Dr. Christopher Medberry:
Christopher Medberry, PhD, Senior Regulatory Affairs Specialist, DePuy Synthes Companies of Johnson and Johnson, is a presenter at the upcoming 2016 National Institute of Biomedical Imaging and Bioengineering (NIBIB) Training Grantees Meeting on July 11-12, 2016, Bethesda, Maryland. NIBIB is a part of the National Institutes of Health.
Dr. Medberry completed his PhD in Bioengineering at the McGowan Institute for Regenerative Medicine at the University of Pittsburgh in the lab of McGowan Institute Deputy Director Stephen Badylak, DVM, PhD, MD, Professor in the Department of Surgery and Director of the Center for Pre-Clinical Tissue Engineering within the Institute. Dr. Medberry’s research focused on the development and application of novel biomaterials, including hydrogels and scaffolds derived from nervous tissue extracellular matrix, and multiple preclinical models of traumatic central nervous tissue injury to investigate the mechanisms of biomaterial mediated tissue repair. His postdoctoral research explored therapeutic approaches that modulate the default healing response to prevent scarring and preserve or restore vision following injury and disease. Dr. Medberry is a graduate of the McGowan Institute’s Cellular Approaches to Tissue Engineering and Regeneration (CATER) Training Program.
Beyond the laboratory, Dr. Medberry worked as a Postdoctoral Fellow with the Coulter Translational Research Partners II Program at the University of Pittsburgh where he provided technical expertise and aided in the development of regulatory documents and in industry where he worked on medical device research, design, and development. He most recently completed the American Institute for Medical and Biological Engineering (AIMBE) Scholars Program, which is a Policy Fellowship Program at the U.S. Food and Drug Administration. As an AIMBE Scholar, Dr. Medberry utilized his technical background to influence decisions and help create policy within the Office of the Center Director, Center for Devices and Radiological Health. His long-term goal is to utilize his regulatory and policy background to foster innovative strategies for medical device development that improve patient care and clinical outcomes.
McGowan Institute of Regenerative Medicine faculty member Paul Monga, PhD, Endowed Research Chair in Experimental Pathology, the Vice-Chair of the Division of Experimental Pathology, Department of Pathology, University of Pittsburgh, and CATER Program Director, along with current CATER Program participants, are planning to attend the upcoming NIBIB biennial meeting.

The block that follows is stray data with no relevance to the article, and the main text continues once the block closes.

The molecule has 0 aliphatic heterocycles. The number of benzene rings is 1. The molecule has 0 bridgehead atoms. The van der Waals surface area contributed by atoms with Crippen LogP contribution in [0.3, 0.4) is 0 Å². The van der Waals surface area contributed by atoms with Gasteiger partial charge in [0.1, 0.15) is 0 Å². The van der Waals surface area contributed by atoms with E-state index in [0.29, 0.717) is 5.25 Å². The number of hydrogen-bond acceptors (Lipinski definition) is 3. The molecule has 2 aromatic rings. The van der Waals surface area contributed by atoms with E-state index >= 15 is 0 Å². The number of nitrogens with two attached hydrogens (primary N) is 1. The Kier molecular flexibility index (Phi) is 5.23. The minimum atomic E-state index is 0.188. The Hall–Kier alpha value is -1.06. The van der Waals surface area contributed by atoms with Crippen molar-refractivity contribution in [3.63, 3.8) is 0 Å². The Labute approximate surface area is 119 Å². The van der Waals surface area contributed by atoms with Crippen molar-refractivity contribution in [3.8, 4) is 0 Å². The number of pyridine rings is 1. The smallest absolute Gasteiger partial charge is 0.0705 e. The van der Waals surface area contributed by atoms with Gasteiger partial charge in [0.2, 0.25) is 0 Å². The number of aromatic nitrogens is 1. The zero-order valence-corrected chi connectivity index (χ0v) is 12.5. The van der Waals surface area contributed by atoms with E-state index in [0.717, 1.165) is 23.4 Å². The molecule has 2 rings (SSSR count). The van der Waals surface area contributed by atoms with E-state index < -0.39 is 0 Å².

Dr. Yi Hong:
A former post-doctoral associate and research assistant professor at the McGowan Institute for Regenerative Medicine is now a researcher at The University of Texas (UTA) at Arlington. Yi Hong, PhD, a UTA assistant professor of bioengineering, is developing a polymer that will allow engineers to develop a scaffold that is flexible, conductive, and biodegradable for biomedical applications such as tissue repair. Dr. Hong worked in the laboratory of McGowan Institute Director William Wagner, PhD, Professor of Surgery, Bioengineering, and Chemical Engineering at the University of Pittsburgh. Dr. Hong recently received a prestigious National Science Foundation Early CAREER grant to create conductive, single-component, and biodegradable elastomers. His technology is an advancement over conventional conductive polymers that are very stiff, hard to be processed, and non-degradable. The research holds great promise in biomedical fields such as tissue repair and drug delivery, but it also has potential to expand to biodegradable electronics and stretchable, wearable electronics.
“There is a gap between conductive polymers and biomedical technology, and many researchers have shown that conductivity can help in tissue remodeling,” Dr. Hong said. “My research will bridge the gap to design a new more conductive, biodegradable material made from a single polymer chain.”
Including his CAREER Award, Dr. Hong has been the primary investigator on research grants totaling more than $850,000 since beginning his career, including an American Heart Association grant to develop a bioactive heart patch that will help restore heart function after a heart attack. He also has been involved with other projects as a co-principal investigator in that time. His research interests include biomaterials, tissue engineering, medical devices, and drug delivery.
Dr. Hong holds 8 patents and has authored or co-authored more than 50 journal articles. He is a member of the Tissue Engineering and Regenerative Medicine International Society, the American Heart Association, the Biomedical Engineering Society, and the Society for Biomaterials. Dr. Hong earned his doctoral degree at Zhejiang University in 2005. While at Pitt, Dr. Hong received PITT Innovator Awards in 2009 and 2010. He joined the UTA Department of Bioengineering in 2012.